This examination of baseball's lack of African Americans in top offices displays how various tenets of Critical Race Theory apply to baseball. First, baseball has been and currently is controlled by white elites. Often these white elites allow minority progress only when it also serves their own needs, such as needing to appear diverse. By purporting progress, racist hiring practices are masked.
Second, baseball has a socially created image of an African American's role in baseball. This stereotype perpetuates that African Americans belong on the field due to their superior athleticism, but out of front office roles due to their perceived lack of leadership skills. Despite evidence to the contrary, these stereotypes are represented in the abhorrently low number of general managers and owners in Major League Baseball.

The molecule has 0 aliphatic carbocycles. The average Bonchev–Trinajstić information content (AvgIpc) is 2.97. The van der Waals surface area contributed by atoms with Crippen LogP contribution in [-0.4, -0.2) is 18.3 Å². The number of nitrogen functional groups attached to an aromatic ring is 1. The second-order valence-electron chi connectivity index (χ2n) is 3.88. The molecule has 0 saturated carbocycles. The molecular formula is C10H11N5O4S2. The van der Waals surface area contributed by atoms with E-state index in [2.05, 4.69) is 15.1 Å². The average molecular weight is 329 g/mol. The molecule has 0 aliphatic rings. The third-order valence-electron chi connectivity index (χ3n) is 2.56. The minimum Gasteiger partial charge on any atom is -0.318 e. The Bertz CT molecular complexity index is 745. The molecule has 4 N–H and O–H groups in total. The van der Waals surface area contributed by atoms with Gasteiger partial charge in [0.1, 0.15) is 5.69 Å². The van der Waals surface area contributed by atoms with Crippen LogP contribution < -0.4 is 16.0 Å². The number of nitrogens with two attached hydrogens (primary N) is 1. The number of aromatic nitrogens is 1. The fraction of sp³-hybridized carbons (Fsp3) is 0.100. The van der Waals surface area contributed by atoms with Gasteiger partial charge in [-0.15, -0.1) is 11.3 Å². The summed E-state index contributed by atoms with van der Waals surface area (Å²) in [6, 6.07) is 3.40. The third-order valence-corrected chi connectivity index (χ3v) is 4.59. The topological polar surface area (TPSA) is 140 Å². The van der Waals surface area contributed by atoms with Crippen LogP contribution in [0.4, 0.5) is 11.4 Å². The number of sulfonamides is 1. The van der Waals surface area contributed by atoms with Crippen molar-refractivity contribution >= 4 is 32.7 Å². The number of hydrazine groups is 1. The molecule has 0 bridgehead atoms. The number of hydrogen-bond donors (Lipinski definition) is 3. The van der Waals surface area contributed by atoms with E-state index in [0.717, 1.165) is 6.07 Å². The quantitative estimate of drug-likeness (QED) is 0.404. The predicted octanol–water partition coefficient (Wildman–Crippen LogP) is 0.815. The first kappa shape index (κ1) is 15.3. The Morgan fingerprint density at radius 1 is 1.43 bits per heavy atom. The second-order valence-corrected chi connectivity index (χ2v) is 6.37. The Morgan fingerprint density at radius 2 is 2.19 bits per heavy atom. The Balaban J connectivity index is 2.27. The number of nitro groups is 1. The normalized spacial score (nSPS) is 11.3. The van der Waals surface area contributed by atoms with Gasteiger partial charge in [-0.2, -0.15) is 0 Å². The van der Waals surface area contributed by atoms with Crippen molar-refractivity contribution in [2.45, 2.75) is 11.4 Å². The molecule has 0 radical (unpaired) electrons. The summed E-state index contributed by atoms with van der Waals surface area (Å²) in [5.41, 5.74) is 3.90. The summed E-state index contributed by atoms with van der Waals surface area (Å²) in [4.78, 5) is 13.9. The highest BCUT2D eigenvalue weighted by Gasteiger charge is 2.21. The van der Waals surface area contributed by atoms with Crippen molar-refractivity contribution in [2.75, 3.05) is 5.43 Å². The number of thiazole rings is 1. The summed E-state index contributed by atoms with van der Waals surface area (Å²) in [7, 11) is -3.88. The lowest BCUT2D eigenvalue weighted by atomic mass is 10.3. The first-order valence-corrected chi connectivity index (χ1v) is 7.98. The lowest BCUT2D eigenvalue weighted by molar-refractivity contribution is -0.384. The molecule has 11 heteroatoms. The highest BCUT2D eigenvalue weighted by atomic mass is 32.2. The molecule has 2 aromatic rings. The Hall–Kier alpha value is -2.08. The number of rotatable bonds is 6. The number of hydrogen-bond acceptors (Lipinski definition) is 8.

Finally, institutional racism exists in baseball. Although overt racism has slowly faded through the decades, baseball continues to hire whites, as opposed to African Americans for front office positions. White executives simply feel more comfortable hiring other whites into front office roles, however sometimes hiring of minorities is necessitated. But similar to corporations, minorities hired into front office roles in Major League Baseball frequently possess traits that reduce the likelihood of reducing negative stereotypes, mentoring junior African Americans, and increasing internal accountability of racial hiring practices. Thus, many of the expected, positive "trickle-down" effects of hiring a minority do not occur.